Yesterday I overheard Gail talking to a friend.
"I can't believe how much rubbish is being written about Scotland's future North Sea oil reserves. Honestly, I think even Bertie has a better understanding of the issues involved than most of the media commentators".
For once I shall ignore Gail's rather insulting use of the word 'even' and take her statement at face value.
After all, I live in the heart of Europe's oil capital and my human, a geophysicist, has been engaged in the business on and off (mostly on) for over 30 years. Naturally, my keen and attentive flappy little ears have picked up a wealth of knowledge about the petroleum industry.
But I think it will help if, instead of oil and gas, we consider the subject in terms of doggy treats.
Got your attention, right?
Let us imagine that once upon a time, many millions of years ago, a huge number of doggy treats were buried under the ground in deposits of varying size and depth. And that this would form the only local supply of treats ever available to dogs in the UK.
For years, no-one knew they were there, but one day, a basset hound caught a faint whiff of something interesting in a field. A passing Scottie noticed the hound sniffing the earth, and started digging. Lo and behold, he had discovered the UK's first treat hoard.
A border collie, observing the action, used her brain and figured out that there were likely more treat deposits scattered around, and hired a gang of scent hounds to sniff them out and terriers to do the excavation work.
Initially only the larger and shallowest deposits were found, but selective breeding of scent hounds with ever more treat-sensitive noses meant that medium sized treat stores could also be detected, and likewise terriers with bigger and bigger front paws made for ever more effective digging operations. Meanwhile, the increasing global population of dogs meant the market for treats grew and grew, increasing the value of each individual treat.
Naturally it was the canny border collies, in partnership with some poodles, who organised and ran the sale and distribution of the treats and made off with most of the profits, although they did have to pay an annual tribute to a gang of powerful German Shepherds and Rottweilers who also controlled the permits to dig.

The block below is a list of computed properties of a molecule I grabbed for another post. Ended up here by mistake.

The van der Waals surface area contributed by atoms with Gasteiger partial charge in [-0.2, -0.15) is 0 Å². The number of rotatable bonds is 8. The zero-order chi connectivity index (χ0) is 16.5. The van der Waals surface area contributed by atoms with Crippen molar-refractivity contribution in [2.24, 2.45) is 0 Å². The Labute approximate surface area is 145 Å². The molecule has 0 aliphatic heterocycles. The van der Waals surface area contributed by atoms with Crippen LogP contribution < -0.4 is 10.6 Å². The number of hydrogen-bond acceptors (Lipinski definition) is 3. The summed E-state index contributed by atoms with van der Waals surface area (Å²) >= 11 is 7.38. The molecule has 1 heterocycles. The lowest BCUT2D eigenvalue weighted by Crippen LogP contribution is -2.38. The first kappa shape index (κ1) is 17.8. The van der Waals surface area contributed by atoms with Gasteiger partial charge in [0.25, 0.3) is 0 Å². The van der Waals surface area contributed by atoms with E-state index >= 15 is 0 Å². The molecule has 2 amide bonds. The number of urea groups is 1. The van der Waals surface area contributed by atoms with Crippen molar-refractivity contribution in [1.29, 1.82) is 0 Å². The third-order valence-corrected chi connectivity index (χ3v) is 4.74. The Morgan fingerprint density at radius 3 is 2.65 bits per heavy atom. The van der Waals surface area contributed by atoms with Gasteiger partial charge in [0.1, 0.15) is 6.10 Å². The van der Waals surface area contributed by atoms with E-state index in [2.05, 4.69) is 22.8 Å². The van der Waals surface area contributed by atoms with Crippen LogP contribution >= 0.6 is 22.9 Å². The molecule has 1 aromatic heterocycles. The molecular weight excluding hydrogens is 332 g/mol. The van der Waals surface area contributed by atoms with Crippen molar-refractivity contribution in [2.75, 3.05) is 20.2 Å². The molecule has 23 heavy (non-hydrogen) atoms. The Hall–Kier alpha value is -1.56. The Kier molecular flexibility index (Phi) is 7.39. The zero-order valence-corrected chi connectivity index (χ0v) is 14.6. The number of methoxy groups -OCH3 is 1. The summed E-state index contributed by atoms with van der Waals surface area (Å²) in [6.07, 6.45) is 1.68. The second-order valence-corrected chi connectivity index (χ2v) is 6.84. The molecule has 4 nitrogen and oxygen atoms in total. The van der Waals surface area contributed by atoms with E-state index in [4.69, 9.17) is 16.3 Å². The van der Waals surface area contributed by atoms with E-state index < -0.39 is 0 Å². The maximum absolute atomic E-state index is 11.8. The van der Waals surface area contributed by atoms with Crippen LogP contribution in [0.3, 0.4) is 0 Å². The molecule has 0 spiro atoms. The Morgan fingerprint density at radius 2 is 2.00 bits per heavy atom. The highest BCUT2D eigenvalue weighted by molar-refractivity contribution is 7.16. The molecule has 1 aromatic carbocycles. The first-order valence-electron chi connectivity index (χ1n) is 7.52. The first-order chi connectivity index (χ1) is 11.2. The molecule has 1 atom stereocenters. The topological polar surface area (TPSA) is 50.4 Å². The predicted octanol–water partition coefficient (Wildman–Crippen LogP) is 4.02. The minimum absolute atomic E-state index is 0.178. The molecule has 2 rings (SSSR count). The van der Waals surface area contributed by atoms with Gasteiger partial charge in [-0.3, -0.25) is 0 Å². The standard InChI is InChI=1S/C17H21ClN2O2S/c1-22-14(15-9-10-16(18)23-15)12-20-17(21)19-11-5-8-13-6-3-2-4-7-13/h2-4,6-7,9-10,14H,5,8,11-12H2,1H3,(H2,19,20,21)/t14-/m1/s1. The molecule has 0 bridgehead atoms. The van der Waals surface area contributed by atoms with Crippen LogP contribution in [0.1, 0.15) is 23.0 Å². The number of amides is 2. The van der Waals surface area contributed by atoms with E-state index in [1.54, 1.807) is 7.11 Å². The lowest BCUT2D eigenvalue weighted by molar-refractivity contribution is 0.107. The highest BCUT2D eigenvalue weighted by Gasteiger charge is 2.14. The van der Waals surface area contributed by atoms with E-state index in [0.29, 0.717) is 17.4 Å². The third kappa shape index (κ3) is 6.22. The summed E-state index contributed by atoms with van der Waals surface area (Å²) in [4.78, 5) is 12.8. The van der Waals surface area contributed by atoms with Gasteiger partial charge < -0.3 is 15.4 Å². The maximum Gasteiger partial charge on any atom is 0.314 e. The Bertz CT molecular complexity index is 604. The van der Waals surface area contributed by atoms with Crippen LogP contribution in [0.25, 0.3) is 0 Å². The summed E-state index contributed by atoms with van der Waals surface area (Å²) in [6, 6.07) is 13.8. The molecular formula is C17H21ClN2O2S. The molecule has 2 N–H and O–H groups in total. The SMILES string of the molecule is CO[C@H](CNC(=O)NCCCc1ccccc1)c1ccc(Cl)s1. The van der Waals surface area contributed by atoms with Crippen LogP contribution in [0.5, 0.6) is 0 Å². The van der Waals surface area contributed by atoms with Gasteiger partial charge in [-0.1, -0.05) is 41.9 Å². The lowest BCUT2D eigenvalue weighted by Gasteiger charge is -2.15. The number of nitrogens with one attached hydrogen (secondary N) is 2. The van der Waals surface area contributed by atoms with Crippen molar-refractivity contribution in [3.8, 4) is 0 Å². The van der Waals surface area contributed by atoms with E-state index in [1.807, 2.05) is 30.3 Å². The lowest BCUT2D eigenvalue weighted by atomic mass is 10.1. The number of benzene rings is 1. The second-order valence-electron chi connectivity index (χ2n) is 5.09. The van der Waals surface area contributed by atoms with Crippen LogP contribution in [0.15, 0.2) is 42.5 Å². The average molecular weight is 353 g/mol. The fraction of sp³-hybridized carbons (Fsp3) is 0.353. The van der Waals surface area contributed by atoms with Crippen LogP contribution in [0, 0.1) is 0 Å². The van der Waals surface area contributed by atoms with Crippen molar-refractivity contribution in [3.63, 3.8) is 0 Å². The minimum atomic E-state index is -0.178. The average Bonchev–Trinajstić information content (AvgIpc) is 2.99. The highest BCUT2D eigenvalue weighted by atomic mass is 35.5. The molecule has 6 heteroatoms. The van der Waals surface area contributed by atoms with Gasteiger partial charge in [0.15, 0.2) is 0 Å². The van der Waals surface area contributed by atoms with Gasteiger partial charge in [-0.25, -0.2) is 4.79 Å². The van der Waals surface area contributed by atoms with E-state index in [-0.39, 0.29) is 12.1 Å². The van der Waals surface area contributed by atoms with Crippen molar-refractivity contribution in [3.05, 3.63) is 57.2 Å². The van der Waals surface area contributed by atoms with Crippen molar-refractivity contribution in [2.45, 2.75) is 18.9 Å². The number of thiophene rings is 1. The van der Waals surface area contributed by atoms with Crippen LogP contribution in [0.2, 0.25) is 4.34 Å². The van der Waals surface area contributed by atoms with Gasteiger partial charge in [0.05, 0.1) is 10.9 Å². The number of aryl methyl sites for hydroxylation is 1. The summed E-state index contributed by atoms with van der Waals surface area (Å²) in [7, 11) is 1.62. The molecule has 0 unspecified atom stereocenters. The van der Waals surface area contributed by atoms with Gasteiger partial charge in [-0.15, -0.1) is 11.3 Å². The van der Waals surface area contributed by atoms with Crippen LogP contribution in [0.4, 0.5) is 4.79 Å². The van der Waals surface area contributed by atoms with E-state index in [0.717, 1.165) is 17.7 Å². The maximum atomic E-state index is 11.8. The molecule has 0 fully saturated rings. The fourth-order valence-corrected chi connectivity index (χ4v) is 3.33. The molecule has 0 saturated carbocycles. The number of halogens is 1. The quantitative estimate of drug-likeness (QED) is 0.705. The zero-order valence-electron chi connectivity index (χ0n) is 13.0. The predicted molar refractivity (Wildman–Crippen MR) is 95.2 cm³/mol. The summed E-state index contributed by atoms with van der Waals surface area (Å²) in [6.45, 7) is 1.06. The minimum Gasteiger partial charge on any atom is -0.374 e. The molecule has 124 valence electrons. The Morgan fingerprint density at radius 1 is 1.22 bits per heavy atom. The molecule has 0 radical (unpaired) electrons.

No-one knew exactly how many dog treats were buried at the outset, and so estimates of the number left at any point varied considerably. The uncertainty was compounded when the task of calculating remaining treat reserves was sub-contracted to a litter cross-bred from a Bulldog and a Shih Tzu……..*
It was also unclear if, as locally sourced treats became scarcer and scarcer, people would be prepared to pay ever more to extract them, or if they would look to overseas treat supplies instead. And no-one was certain whether further selective breeding could improve performance of the terriers and the scent hounds sufficiently to locate and dig out the remaining small or more deeply buried deposits. The cost of maintaining these precious (in every sense of the word) specialists was already going through the kennel roof.
One dog who without doubt understood all this was an Aberdeen-based billionaire treat magnate, a border collie known as 'Woody'. Although Woody's judgement had in recent years been called into question when he attempted to move beyond his core expertise and started trying to design a city centre dog park, no-one questioned his deep knowledge of the complexities of the treat business.
And so when he said that there are not so many treats left as a certain power hungry but deceitful Gordon Setter named Alex had claimed (based on so-called 'expert advice' from a grovelling lapdog), then we can all agree that Woody should be believed.
All clear now, I trust.
*Blame Her from Scotsmad for this one…
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